More particularly, in accordance with the present invention, there is provided 'a hydrophone suspension in which a flexible cylindrical tube has 'a cylindrical support block rigidly secured therein. A resilient supporting rod is cantilever mounted at one end in the support block. A cylindrical pressure transducer is mounted on the free end of the rod. Circuit means com-plete an electrical circuit through the block to the transducer. A transmission fluid ills the tube for coupling sound waves through the tube to the transducer.

For a more complete understanding of the present invention, re-ference may now be had to the following description taken in conjunction with the accompanying drawings in which:

FIGURE 1 diagrammatically illustrates the towing configuration of a marine seismic streamer;

FIGURE 2 is a sectional view of the streamer of FIG- URE 1 showing a mounting for one transducer; 'and FIGURE 3 is a plot of the response of the system of FIGURE 2.

Referring now to FIGURE 1, a marine seismic streamer 10 is towed by a boat 11. A hydrodynamic depressor 12 is connected to the -front end of the streamer 10. A lead-in cable 13 extends from the depressor 12 to a reel 14 carried by boat 11. Towing forces are thus applied to the streamer 10. As such forces 'are applied, the depressor 12 serves to maintain the cable at a predetermined depth below the surface 15. A marker buoy 16 is connected to the trailing end of the streamer 10 and serves to indicate the location of the trailing end of the streamer.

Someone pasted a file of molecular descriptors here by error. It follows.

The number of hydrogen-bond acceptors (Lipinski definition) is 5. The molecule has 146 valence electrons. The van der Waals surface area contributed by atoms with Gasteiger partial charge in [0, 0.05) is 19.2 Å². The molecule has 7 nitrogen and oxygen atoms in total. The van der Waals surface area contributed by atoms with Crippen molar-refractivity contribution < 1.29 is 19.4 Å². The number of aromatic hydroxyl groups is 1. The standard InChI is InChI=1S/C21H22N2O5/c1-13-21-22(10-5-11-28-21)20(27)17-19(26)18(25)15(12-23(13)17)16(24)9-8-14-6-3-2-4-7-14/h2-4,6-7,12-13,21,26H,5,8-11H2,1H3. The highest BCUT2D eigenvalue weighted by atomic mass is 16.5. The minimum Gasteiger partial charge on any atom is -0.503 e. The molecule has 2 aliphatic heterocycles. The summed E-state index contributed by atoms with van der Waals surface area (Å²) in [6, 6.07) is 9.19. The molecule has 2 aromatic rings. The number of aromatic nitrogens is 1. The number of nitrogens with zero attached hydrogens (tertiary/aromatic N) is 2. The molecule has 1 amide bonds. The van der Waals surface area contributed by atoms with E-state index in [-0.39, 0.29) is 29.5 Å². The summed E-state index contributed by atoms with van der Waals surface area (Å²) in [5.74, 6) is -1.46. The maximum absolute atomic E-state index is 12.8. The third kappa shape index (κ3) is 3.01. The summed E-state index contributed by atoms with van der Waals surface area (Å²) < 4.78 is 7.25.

In practice, the streamer 10 may include detectors for twenty-four data channels. Each data channel may comprise ten hydrophones mounted in a flexible hollow tube of about one hundred feet in length. Signals from the hydrophones in such length are then summed and applied by way of conductors leading through the streamer and through the lead-in cable 13 to a recording system on the boat 11, whereby a multichannel seismogram can be recorded. Seismic waves detected by the hydrophones in streamer 10 are recorded as time varying electrical signals relative to the origin of a given seismic event such as the instant of detonation of an explosive charge.

In general the construction of pressure responsive marine seismic streamers is Well known, as represented =by U.S. Patent No. 2,465,696 to Paisley.

The present invention is `directed to isolation of the hydrophone from transverse forces other than the desired seismic waves which tend to move the hydrophone and generate unwanted noise signals.

Referring now to FIGURE 2, a hydrophone from the system of FIGURE 1 has been shown in section and comprises an elongated resilient cylindrical section 30 of the streamer 10. Plugs 31 and 32 close the ends lof the section 30. The cable 33 extending into plug 32 may be a multiconductor cable extending forward into additional sections. Similarly, the cable 34 extends rearwardly to tow additional sections. The cable termination has not been shown in detail, nor has the coupling between cables 33 and 34 been detailed, such provisions being well known in the art.

The end plugs 31 and 32 are secured in the ends of the tube 30 by clamping rings 3S and 36, respectively.